By Brandon Graham
I remember one of the first times I canvassed on behalf of a candidate for elected office.
If you’re not familiar with the ins-and-outs of a political campaign, one piece of a successful operation is contacting potential voters directly. If you’ve ever received a phone call or text message from a campaign volunteer before, that’s part of it. And before the ongoing pandemic, another part was going door-to-door to have conversations with voters.
So, there I was: bundled up for a brisk northeastern autumn, covered in stickers, with my voter list in hand. The focus that day wasn’t only to promote a candidate. It was to hear directly from voters about the issues they cared about. Why? Because candidates for elected office want to know what issues are on the minds of the people they wish to represent.
Many of the doors I knocked on never opened. However, when I did have a conversation with a voter, two things stuck with me. First, how taken aback they were that someone wanted to hear about the issues they cared about instead of just speaking with talking points. Second, how passionately they spoke about those issues when given the chance. These conversations could one day turn into policy that betters the community.
I share this story because it’s incredibly telling. During a tumultuous time, it’s still possible for everyday people to make a difference. Which is why your #Vote4MentalHealth matters more than ever.
NAMI will never tell you who to vote for or support. Rather, NAMI wants voters to understand how different policymakers impact mental health in our communities. Additionally, NAMI wants voters to know what they can do to educate candidates about mental illness. As my experiences show, candidate education can go a long way.
Across the country, mental health is on the ballot in 2020. Elected officials — from the president and Congress to county commissioners and local school board members — have influence on issues impacting people affected by mental health conditions. From health care to the economy to criminal justice and more, mental health touches many of the issues you care about the most. When you cast your ballot, you #Vote4MentalHealth, whether you realize it or not.
But before you cast your ballot, it’s important to know how policymakers at all levels of government have an impact on mental health services in your community.
Locally elected officials affect our community-based services and supports. If your county or city operates mobile crisis services or peer support programs, your councilmembers make decisions about funding for these services. Additionally, your elected sheriff, elected district attorney or elected judges play a role in policies to divert people with mental health conditions from justice system involvement.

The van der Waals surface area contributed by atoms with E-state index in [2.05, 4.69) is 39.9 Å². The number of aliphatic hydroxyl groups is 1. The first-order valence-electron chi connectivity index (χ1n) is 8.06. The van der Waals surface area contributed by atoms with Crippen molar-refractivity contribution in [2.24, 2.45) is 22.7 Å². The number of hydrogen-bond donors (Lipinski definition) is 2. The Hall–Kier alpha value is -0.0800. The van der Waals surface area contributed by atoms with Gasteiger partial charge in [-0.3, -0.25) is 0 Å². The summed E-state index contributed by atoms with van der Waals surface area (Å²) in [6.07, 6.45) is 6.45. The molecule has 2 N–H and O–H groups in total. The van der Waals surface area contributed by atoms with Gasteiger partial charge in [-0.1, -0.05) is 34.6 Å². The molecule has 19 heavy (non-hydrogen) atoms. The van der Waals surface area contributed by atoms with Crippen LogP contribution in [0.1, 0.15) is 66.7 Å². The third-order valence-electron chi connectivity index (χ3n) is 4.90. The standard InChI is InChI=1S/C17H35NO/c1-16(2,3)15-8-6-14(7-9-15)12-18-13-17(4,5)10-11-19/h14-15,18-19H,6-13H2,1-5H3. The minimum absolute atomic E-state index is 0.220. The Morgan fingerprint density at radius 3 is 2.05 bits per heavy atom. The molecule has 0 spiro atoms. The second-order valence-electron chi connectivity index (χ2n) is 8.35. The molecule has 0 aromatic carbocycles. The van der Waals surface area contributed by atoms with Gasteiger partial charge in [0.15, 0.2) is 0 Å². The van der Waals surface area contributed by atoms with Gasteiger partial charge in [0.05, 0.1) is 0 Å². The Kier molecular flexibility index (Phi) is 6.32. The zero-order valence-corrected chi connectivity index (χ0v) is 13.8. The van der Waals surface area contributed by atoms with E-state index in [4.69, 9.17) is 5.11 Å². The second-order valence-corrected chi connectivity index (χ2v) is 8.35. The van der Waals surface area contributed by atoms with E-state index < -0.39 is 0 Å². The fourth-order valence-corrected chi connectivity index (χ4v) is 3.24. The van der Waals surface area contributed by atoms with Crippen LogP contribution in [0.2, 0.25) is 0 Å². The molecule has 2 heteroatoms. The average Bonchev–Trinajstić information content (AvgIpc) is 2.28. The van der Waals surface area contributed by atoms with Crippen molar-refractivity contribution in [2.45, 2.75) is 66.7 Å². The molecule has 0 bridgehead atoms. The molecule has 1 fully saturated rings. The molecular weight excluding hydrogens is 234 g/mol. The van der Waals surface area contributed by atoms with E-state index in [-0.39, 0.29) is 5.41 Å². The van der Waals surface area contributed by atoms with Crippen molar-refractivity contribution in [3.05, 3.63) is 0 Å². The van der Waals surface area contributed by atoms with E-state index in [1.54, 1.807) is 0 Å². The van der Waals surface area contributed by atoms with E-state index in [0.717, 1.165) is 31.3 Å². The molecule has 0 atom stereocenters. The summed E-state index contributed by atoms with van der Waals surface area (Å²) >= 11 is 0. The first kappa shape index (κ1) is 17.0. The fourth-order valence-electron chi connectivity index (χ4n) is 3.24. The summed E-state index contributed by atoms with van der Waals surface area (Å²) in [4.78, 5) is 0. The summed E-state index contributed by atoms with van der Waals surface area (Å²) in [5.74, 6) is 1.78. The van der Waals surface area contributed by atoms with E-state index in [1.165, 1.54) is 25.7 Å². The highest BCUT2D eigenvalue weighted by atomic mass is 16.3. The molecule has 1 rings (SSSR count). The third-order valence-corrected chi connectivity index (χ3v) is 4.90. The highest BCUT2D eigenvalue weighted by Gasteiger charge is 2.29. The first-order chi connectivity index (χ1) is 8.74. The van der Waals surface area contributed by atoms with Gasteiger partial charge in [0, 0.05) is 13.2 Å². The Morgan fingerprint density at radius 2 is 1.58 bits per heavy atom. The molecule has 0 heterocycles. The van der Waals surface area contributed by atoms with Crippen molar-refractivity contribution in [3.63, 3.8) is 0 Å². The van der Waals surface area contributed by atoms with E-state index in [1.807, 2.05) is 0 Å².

At the state level, the people we elect — like our state legislators and governor, but also some elected insurance commissioners — make decisions that affect state-supported mental health services and supports. This includes things like setting state Medicaid plan benefits, overseeing psychiatric hospitals, funding community services like First Episode Psychosis (FEP) Programs and enforcing mental health parity.
Our members of Congress set policy and appropriate funds for federal service, like Medicaid, veterans’ health care and research. The president and their cabinet oversee federal agency officials and conduct rulemaking to execute the laws passed by Congress.
Knowing how policymakers influence what you see in your community is an important first step. Now take the next one to #Vote4MentalHealth: engaging and educating candidates. Doing this doesn’t have to be complex. Here are some ideas to get you started.
Policymakers at every level make decisions that influence the mental health care in our communities. Just like the people I spoke with when going door-to-door, understanding that impact and engaging with candidates sends the message that mental health matters.
Learn more, find tips to engage with candidates and take the pledge to #Vote4MentalHealth
Brandon Graham is Senior Manager, Advocate Engagement at NAMI.
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